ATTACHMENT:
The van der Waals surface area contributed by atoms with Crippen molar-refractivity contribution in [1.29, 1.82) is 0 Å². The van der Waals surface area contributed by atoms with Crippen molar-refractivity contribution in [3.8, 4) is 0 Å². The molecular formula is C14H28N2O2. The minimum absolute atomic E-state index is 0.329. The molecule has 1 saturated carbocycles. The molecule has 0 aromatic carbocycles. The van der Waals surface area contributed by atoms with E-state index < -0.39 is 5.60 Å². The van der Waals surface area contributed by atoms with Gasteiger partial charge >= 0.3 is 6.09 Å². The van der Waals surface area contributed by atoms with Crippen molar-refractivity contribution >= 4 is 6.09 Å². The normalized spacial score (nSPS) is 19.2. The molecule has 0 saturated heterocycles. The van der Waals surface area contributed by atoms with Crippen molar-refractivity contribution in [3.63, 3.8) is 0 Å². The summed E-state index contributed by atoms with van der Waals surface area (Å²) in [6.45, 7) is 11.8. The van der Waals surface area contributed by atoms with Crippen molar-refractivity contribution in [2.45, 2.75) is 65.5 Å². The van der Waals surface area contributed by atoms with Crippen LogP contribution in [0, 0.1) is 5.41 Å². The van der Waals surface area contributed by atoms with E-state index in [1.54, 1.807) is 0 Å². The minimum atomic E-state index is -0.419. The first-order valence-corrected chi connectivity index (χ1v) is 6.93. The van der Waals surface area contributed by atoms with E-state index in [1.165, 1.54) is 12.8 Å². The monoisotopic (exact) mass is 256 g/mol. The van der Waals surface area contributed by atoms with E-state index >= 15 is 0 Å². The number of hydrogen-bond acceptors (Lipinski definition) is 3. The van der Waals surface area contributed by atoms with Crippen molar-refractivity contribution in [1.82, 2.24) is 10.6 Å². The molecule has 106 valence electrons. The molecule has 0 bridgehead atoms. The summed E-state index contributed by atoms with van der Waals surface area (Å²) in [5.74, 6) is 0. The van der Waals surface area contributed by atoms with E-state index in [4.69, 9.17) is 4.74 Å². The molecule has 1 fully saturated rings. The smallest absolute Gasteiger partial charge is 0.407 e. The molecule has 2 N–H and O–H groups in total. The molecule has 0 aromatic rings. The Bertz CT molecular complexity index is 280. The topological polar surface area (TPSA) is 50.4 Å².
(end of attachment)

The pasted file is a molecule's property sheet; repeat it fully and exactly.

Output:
The van der Waals surface area contributed by atoms with Crippen molar-refractivity contribution in [1.29, 1.82) is 0 Å². The van der Waals surface area contributed by atoms with Crippen molar-refractivity contribution in [3.8, 4) is 0 Å². The molecular formula is C14H28N2O2. The minimum absolute atomic E-state index is 0.329. The molecule has 1 saturated carbocycles. The molecule has 0 aromatic carbocycles. The van der Waals surface area contributed by atoms with E-state index < -0.39 is 5.60 Å². The van der Waals surface area contributed by atoms with Gasteiger partial charge >= 0.3 is 6.09 Å². The van der Waals surface area contributed by atoms with Crippen molar-refractivity contribution >= 4 is 6.09 Å². The normalized spacial score (nSPS) is 19.2. The molecule has 0 saturated heterocycles. The van der Waals surface area contributed by atoms with Crippen molar-refractivity contribution in [3.63, 3.8) is 0 Å². The summed E-state index contributed by atoms with van der Waals surface area (Å²) in [6.45, 7) is 11.8. The van der Waals surface area contributed by atoms with Crippen molar-refractivity contribution in [2.45, 2.75) is 65.5 Å². The van der Waals surface area contributed by atoms with Crippen LogP contribution in [0, 0.1) is 5.41 Å². The van der Waals surface area contributed by atoms with E-state index in [1.54, 1.807) is 0 Å². The minimum atomic E-state index is -0.419. The first-order valence-corrected chi connectivity index (χ1v) is 6.93. The van der Waals surface area contributed by atoms with E-state index in [1.165, 1.54) is 12.8 Å². The monoisotopic (exact) mass is 256 g/mol. The van der Waals surface area contributed by atoms with E-state index >= 15 is 0 Å². The number of hydrogen-bond acceptors (Lipinski definition) is 3. The van der Waals surface area contributed by atoms with Crippen molar-refractivity contribution in [1.82, 2.24) is 10.6 Å². The molecule has 106 valence electrons. The molecule has 0 bridgehead atoms. The summed E-state index contributed by atoms with van der Waals surface area (Å²) in [5.74, 6) is 0. The van der Waals surface area contributed by atoms with E-state index in [4.69, 9.17) is 4.74 Å². The molecule has 1 fully saturated rings. The smallest absolute Gasteiger partial charge is 0.407 e. The molecule has 2 N–H and O–H groups in total. The molecule has 0 aromatic rings. The Bertz CT molecular complexity index is 280. The topological polar surface area (TPSA) is 50.4 Å².